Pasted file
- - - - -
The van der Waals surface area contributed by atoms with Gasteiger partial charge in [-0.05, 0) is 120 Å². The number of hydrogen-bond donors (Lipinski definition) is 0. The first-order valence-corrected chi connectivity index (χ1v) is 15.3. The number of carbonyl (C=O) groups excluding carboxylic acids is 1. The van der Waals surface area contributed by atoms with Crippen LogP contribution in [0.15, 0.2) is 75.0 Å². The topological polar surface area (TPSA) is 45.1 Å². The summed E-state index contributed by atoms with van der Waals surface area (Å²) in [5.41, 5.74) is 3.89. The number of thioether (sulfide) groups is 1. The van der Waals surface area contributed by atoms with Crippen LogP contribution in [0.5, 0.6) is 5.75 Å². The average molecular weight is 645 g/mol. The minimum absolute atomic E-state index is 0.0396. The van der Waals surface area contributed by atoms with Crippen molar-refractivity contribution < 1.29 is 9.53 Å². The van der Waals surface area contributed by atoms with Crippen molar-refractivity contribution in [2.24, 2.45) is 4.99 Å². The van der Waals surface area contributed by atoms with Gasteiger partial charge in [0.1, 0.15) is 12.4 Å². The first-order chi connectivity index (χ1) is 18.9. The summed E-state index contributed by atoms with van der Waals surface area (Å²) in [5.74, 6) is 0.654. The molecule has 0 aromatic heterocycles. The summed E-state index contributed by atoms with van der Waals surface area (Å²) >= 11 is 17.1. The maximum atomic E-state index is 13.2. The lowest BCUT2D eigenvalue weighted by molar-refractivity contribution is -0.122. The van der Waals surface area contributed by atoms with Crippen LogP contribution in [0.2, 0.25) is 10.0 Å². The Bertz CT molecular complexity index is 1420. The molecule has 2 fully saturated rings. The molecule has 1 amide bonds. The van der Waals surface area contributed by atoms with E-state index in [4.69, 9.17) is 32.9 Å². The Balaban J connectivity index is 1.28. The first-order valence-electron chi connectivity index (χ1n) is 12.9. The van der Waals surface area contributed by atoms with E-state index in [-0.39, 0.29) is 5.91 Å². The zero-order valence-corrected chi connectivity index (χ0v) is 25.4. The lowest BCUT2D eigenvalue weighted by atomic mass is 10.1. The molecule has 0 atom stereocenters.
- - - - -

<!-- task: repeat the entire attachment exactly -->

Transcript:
The van der Waals surface area contributed by atoms with Gasteiger partial charge in [-0.05, 0) is 120 Å². The number of hydrogen-bond donors (Lipinski definition) is 0. The first-order valence-corrected chi connectivity index (χ1v) is 15.3. The number of carbonyl (C=O) groups excluding carboxylic acids is 1. The van der Waals surface area contributed by atoms with Crippen LogP contribution in [0.15, 0.2) is 75.0 Å². The topological polar surface area (TPSA) is 45.1 Å². The summed E-state index contributed by atoms with van der Waals surface area (Å²) in [5.41, 5.74) is 3.89. The number of thioether (sulfide) groups is 1. The van der Waals surface area contributed by atoms with Crippen LogP contribution in [0.5, 0.6) is 5.75 Å². The average molecular weight is 645 g/mol. The minimum absolute atomic E-state index is 0.0396. The van der Waals surface area contributed by atoms with Crippen molar-refractivity contribution < 1.29 is 9.53 Å². The van der Waals surface area contributed by atoms with Crippen molar-refractivity contribution in [2.24, 2.45) is 4.99 Å². The van der Waals surface area contributed by atoms with Gasteiger partial charge in [0.1, 0.15) is 12.4 Å². The first-order chi connectivity index (χ1) is 18.9. The summed E-state index contributed by atoms with van der Waals surface area (Å²) in [5.74, 6) is 0.654. The molecule has 0 aromatic heterocycles. The summed E-state index contributed by atoms with van der Waals surface area (Å²) >= 11 is 17.1. The maximum atomic E-state index is 13.2. The lowest BCUT2D eigenvalue weighted by molar-refractivity contribution is -0.122. The van der Waals surface area contributed by atoms with Crippen LogP contribution in [0.2, 0.25) is 10.0 Å². The Bertz CT molecular complexity index is 1420. The molecule has 2 fully saturated rings. The molecule has 1 amide bonds. The van der Waals surface area contributed by atoms with E-state index in [4.69, 9.17) is 32.9 Å². The Balaban J connectivity index is 1.28. The first-order valence-electron chi connectivity index (χ1n) is 12.9. The van der Waals surface area contributed by atoms with E-state index in [-0.39, 0.29) is 5.91 Å². The zero-order valence-corrected chi connectivity index (χ0v) is 25.4. The lowest BCUT2D eigenvalue weighted by atomic mass is 10.1. The molecule has 0 atom stereocenters.